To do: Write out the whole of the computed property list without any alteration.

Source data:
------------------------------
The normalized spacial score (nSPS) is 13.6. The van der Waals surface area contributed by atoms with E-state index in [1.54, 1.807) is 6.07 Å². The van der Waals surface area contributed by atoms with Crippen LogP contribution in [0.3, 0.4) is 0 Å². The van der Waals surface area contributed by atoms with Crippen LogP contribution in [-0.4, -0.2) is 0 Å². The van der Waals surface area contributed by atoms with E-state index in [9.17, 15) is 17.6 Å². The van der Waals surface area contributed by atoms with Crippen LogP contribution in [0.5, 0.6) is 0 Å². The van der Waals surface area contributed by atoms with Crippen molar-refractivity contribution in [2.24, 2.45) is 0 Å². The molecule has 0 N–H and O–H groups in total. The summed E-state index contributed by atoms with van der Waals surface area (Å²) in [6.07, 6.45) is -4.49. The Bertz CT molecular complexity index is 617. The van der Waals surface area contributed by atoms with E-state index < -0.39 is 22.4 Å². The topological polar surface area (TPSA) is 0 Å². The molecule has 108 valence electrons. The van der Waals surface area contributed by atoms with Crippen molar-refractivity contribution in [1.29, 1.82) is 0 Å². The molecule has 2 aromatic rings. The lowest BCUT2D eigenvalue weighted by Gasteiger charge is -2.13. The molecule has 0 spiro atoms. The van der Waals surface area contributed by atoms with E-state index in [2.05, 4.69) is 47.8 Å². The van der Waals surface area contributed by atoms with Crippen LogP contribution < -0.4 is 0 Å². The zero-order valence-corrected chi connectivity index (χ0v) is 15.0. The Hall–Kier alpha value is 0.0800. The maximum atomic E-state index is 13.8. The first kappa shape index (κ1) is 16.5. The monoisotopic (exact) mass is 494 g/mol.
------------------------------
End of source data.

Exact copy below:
The normalized spacial score (nSPS) is 13.6. The van der Waals surface area contributed by atoms with E-state index in [1.54, 1.807) is 6.07 Å². The van der Waals surface area contributed by atoms with Crippen LogP contribution in [0.3, 0.4) is 0 Å². The van der Waals surface area contributed by atoms with Crippen LogP contribution in [-0.4, -0.2) is 0 Å². The van der Waals surface area contributed by atoms with E-state index in [9.17, 15) is 17.6 Å². The van der Waals surface area contributed by atoms with Crippen LogP contribution in [0.5, 0.6) is 0 Å². The van der Waals surface area contributed by atoms with Crippen molar-refractivity contribution in [2.24, 2.45) is 0 Å². The molecule has 0 N–H and O–H groups in total. The summed E-state index contributed by atoms with van der Waals surface area (Å²) in [6.07, 6.45) is -4.49. The Bertz CT molecular complexity index is 617. The van der Waals surface area contributed by atoms with E-state index < -0.39 is 22.4 Å². The topological polar surface area (TPSA) is 0 Å². The molecule has 108 valence electrons. The van der Waals surface area contributed by atoms with Crippen molar-refractivity contribution in [1.29, 1.82) is 0 Å². The molecule has 2 aromatic rings. The lowest BCUT2D eigenvalue weighted by Gasteiger charge is -2.13. The molecule has 0 spiro atoms. The van der Waals surface area contributed by atoms with E-state index in [2.05, 4.69) is 47.8 Å². The van der Waals surface area contributed by atoms with Crippen LogP contribution < -0.4 is 0 Å². The zero-order valence-corrected chi connectivity index (χ0v) is 15.0. The Hall–Kier alpha value is 0.0800. The maximum atomic E-state index is 13.8. The first kappa shape index (κ1) is 16.5. The monoisotopic (exact) mass is 494 g/mol.